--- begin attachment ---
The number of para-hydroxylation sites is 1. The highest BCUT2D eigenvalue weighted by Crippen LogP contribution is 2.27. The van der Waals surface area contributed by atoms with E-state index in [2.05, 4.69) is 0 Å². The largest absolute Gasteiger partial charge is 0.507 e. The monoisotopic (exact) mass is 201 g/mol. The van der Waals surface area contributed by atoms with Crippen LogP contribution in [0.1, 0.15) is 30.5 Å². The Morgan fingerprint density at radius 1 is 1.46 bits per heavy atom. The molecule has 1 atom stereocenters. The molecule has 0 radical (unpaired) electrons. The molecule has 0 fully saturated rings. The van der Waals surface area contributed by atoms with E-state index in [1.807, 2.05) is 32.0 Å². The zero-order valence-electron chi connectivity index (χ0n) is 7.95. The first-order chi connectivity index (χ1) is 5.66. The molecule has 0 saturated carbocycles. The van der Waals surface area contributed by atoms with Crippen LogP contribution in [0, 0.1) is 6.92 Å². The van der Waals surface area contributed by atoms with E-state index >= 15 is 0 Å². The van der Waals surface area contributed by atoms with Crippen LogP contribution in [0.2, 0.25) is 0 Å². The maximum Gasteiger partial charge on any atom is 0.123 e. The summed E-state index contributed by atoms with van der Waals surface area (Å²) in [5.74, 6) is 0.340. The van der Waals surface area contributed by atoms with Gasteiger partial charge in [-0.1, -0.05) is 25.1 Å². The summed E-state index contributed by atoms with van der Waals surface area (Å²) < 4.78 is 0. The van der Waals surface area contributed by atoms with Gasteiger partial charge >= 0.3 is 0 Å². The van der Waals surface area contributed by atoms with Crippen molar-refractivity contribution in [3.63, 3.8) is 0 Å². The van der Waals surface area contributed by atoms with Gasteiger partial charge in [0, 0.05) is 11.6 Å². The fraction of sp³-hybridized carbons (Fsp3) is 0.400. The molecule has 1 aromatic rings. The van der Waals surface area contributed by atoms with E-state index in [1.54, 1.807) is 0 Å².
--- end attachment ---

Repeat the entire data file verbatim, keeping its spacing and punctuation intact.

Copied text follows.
The number of para-hydroxylation sites is 1. The highest BCUT2D eigenvalue weighted by Crippen LogP contribution is 2.27. The van der Waals surface area contributed by atoms with E-state index in [2.05, 4.69) is 0 Å². The largest absolute Gasteiger partial charge is 0.507 e. The monoisotopic (exact) mass is 201 g/mol. The van der Waals surface area contributed by atoms with Crippen LogP contribution in [0.1, 0.15) is 30.5 Å². The Morgan fingerprint density at radius 1 is 1.46 bits per heavy atom. The molecule has 1 atom stereocenters. The molecule has 0 radical (unpaired) electrons. The molecule has 0 fully saturated rings. The van der Waals surface area contributed by atoms with E-state index in [1.807, 2.05) is 32.0 Å². The zero-order valence-electron chi connectivity index (χ0n) is 7.95. The first-order chi connectivity index (χ1) is 5.66. The molecule has 0 saturated carbocycles. The van der Waals surface area contributed by atoms with Crippen LogP contribution in [0, 0.1) is 6.92 Å². The van der Waals surface area contributed by atoms with E-state index >= 15 is 0 Å². The van der Waals surface area contributed by atoms with Crippen LogP contribution in [0.2, 0.25) is 0 Å². The maximum Gasteiger partial charge on any atom is 0.123 e. The summed E-state index contributed by atoms with van der Waals surface area (Å²) in [5.74, 6) is 0.340. The van der Waals surface area contributed by atoms with Gasteiger partial charge in [-0.1, -0.05) is 25.1 Å². The summed E-state index contributed by atoms with van der Waals surface area (Å²) < 4.78 is 0. The van der Waals surface area contributed by atoms with Gasteiger partial charge >= 0.3 is 0 Å². The van der Waals surface area contributed by atoms with Crippen molar-refractivity contribution in [3.63, 3.8) is 0 Å². The van der Waals surface area contributed by atoms with Gasteiger partial charge in [0, 0.05) is 11.6 Å². The fraction of sp³-hybridized carbons (Fsp3) is 0.400. The molecule has 1 aromatic rings. The van der Waals surface area contributed by atoms with E-state index in [1.54, 1.807) is 0 Å².